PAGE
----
benioff ocean science laboratory

benioff ocean science laboratory

Padraig Duignan

It’s difficult to calculate exactly how many whales are killed by collisions with ships every year because many strikes go unnoticed and unreported. But some estimates put the number as high as 20,000 per year. This spring, the SF Chronicle reported that as many as 83 endangered whales are killed by ships off the coast of California each year, citing projections from Petaluma organization Point Blue Conservation Science. As the shipping industry continues to grow and climate change forces whales into closer proximity to humans, the problem is only set to get worse.

Fortunately, there’s a simple solution: Simply reducing the speed of the boat gives the whales enough time to respond and escape from threats. Which is why a new initiative, born out of the University of California Santa Barbara, is beginning to supply vessels with strategic information about when and where to brake for whales.

Known as Whale Safe, the project is an offshoot of Benioff Ocean Science Laboratory, which was created through a donation from SalesForce co-founder and co-CEO Marc Benioff and his wife Lynne. The concept behind the technology is relatively simple: An underwater microphone sits around 600 feet below the surface listening for whale vocalizations near the shipping lanes in the Santa Barbara Channel. That data is then combined with blue whale habitat maps and models as well as surface observations from whale watchers and scientists out on the water. All the inputs are then used to create a “whale presence rating” that’s sent out to ships indicating how likely a whale strike is in a given location.

“The best way I can describe the whale presence rating is it's almost like a Smokey the Bear fire warning, but for whales,” says Callie Steffen, the lead scientist at Whale Safe. “It's just a really easily digestible way to understand how much whale activity is happening in the Santa Barbara Channel on any given day.”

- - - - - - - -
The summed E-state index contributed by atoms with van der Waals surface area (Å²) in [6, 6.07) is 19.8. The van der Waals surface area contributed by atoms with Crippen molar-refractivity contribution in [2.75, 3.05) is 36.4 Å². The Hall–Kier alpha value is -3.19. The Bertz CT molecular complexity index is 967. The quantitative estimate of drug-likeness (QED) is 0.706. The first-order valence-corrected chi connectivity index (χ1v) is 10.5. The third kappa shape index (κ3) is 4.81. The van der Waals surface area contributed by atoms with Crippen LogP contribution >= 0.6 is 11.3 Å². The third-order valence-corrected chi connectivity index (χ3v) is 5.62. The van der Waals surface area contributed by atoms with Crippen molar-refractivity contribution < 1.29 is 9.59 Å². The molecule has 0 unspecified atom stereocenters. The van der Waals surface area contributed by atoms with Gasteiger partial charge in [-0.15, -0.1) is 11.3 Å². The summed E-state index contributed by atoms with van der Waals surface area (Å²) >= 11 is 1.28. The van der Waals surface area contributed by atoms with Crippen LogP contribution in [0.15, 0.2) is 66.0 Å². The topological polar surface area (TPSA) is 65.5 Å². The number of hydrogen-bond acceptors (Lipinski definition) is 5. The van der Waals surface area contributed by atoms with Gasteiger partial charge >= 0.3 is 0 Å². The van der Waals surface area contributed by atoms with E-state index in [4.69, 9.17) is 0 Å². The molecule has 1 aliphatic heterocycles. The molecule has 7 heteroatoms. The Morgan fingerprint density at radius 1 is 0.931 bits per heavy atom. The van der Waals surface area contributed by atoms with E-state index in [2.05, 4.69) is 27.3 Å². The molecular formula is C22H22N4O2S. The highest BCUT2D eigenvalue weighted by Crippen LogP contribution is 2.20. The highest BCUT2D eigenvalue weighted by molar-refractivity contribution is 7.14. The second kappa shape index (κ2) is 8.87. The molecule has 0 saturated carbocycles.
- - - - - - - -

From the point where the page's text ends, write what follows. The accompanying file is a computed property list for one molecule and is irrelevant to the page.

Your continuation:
For now, the slowdowns are voluntary, but the second part of Whale Safe’s model is that it also collects data about which ships adhere to the warnings and issues public report cards for each company and the individual ships in their fleet.

The analytics are captured from each ship’s automatic identification system (AIS), which is essentially a GPS unit that large ships use to navigate and avoid collisions, says Steffen. The AIS data is obtained through Global Fishing Watch, but WhaleSafe processes the data to pull out the bits relevant to the whale zones they’re studying.

At first glance, it might seem like industry would hate this kind of oversight, but Steffen says there’s a lot of demand for these data from various stakeholders. Retailers and consumers now have a way to prove their goods are being moved in a whale-safe way, and shipping companies like it because it lets them check up on their colleagues and competition.

So far, the project appears to be working. When Whale Safe first began in 2019, only 47% of ships heeded the recommendation, but in 2020 that number jumped to 54%. Today, Steffen says 62% of ships follow the technologies recommendations.

Buoyed by the success, Whale Safe has recently set up a second operation off the coast of San Francisco. The team is also looking for a way to expand its vessel analytics software to the rest of North America. Which means report cards could soon be coming to the East Coast as well—a massive boon for the highly endangered North Atlantic right whale population. All of the data will remain open-source and free to the public.